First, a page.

While climate and energy policy in Australia remain mired in acrimonious squabbling, the UK’s Conservative Government has released a bold new plan for a low carbon future.
And it includes a carbon price.
The new UK Clean Growth Strategy is a comprehensive 163 page document. It was released on 12 October by Business and Energy Secretary Greg Clark.
He described it as “the government’s strategy on how the whole country can benefit from low carbon economic opportunities through the creation of new technologies and new businesses, which creates jobs and prosperity across the UK, while meeting our ambitious national targets to tackle climate change.
“This government has put clean growth at the heart of its industrial strategy to increase productivity, boost people’s earning power and ensure Britain continues to lead the world in efforts to tackle climate change.
“For the first time in a generation, the British government is leading the way on taking decisions on new nuclear, rolling out smart meters and investing in low carbon innovation.
“The world is moving from being powered by polluting fossil fuels to clean energy. It’s as big a change as the move from the age of steam to the age of oil and Britain is showing the way.”
Perhaps someone should tell the Australian Government.
The report sets out in detail 50 policies and proposals in seven categories:
- Accelerating clean growth: a number of financial incentives
- Improving business and industry efficiency: develop a package of measures to support businesses to improve their energy productivity, by at least 20 percent by 2030.
- Improving the energy efficiency of homes.
- Accelerating the shift to low carbon transport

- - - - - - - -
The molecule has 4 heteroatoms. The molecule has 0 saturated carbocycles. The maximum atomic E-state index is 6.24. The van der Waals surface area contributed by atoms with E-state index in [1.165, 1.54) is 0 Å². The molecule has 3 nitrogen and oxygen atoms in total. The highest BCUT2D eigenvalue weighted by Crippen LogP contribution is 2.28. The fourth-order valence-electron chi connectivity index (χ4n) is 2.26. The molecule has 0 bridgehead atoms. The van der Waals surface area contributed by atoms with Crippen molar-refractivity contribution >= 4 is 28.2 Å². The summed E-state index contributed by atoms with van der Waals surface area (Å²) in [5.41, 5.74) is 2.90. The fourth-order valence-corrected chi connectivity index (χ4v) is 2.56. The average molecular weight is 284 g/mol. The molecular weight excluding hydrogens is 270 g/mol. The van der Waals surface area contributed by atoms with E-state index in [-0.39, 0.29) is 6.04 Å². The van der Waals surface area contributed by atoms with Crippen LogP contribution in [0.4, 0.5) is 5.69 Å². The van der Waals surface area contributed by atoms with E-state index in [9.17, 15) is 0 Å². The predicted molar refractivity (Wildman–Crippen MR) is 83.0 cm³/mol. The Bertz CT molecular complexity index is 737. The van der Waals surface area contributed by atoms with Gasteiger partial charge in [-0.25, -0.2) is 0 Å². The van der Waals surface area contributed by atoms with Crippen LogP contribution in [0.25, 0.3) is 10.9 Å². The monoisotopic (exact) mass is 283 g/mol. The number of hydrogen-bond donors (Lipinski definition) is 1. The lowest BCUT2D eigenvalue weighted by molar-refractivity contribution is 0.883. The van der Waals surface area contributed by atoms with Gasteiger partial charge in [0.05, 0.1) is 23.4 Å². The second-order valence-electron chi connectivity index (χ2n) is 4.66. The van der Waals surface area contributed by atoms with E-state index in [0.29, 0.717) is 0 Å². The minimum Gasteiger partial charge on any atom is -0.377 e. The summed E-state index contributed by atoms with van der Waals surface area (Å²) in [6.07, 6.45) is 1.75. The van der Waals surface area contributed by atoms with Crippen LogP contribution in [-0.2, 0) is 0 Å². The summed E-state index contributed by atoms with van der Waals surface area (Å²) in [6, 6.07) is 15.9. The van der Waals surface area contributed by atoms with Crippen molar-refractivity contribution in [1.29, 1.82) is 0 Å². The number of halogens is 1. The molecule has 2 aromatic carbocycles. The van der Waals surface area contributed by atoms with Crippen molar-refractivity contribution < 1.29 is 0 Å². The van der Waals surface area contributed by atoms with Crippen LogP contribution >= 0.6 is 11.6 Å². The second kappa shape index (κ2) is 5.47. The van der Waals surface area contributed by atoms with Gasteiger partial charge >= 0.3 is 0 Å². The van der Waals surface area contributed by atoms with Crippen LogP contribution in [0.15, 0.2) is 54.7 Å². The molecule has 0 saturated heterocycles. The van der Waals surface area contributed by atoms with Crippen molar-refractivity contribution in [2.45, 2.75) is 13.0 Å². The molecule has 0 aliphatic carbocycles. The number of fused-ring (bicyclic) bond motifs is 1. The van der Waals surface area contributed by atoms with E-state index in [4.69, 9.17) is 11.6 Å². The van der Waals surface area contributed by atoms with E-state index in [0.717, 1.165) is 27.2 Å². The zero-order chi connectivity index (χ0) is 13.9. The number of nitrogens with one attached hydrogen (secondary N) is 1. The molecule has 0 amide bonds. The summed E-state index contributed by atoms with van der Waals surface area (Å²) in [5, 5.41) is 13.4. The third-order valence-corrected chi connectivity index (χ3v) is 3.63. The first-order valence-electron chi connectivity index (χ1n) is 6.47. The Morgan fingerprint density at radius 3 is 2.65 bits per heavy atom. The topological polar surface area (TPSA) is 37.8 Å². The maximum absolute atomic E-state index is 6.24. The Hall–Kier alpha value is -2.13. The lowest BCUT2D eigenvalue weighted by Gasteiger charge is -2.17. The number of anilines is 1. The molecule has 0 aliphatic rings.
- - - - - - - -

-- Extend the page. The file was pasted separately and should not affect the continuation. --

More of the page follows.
- Delivering clean, smart, flexible power: including the phasing out of ‘unabated’ coal by 2025, and an increase in the use of nuclear energy.
- Enhancing the benefits and value of the UK’s natural resources
- Public sector efficiencies and “government leadership in driving clean growth.”
A key aspect of the UK strategy is the introduction of a price on carbon, a strategy adopted by the Australian Government in 2010 by the Gillard Labor Government but subsequently abandoned by Tony Abbot’s Liberals.
The UK Government will “target a total carbon price in the power sector which will give businesses greater clarity on the total price they will pay for each tonne of emissions. Further details on carbon prices for the 2020s will be set out in the Autumn 2017 Budget.”
The report talks a lot about wind power, and the expansion of Britain’s nuclear energy program. Solar does not get much of a mention, but then the country is not known for its sunny skies and warm temperatures.
The full strategy is available here.
The contrast with Australia’s lack of strategy could not be sharper. The UK has its share of climate sceptics, but they are not strongly represented in the Government as they are in Australia.
The UK also does not have a federal system, and it does not have a powerful Senate. It has more than double Australia’s population (the differential was much greater not so long ago), but its wheels of government turn much more smoothly.
More importantly, it has political leaders capable of making decisions.
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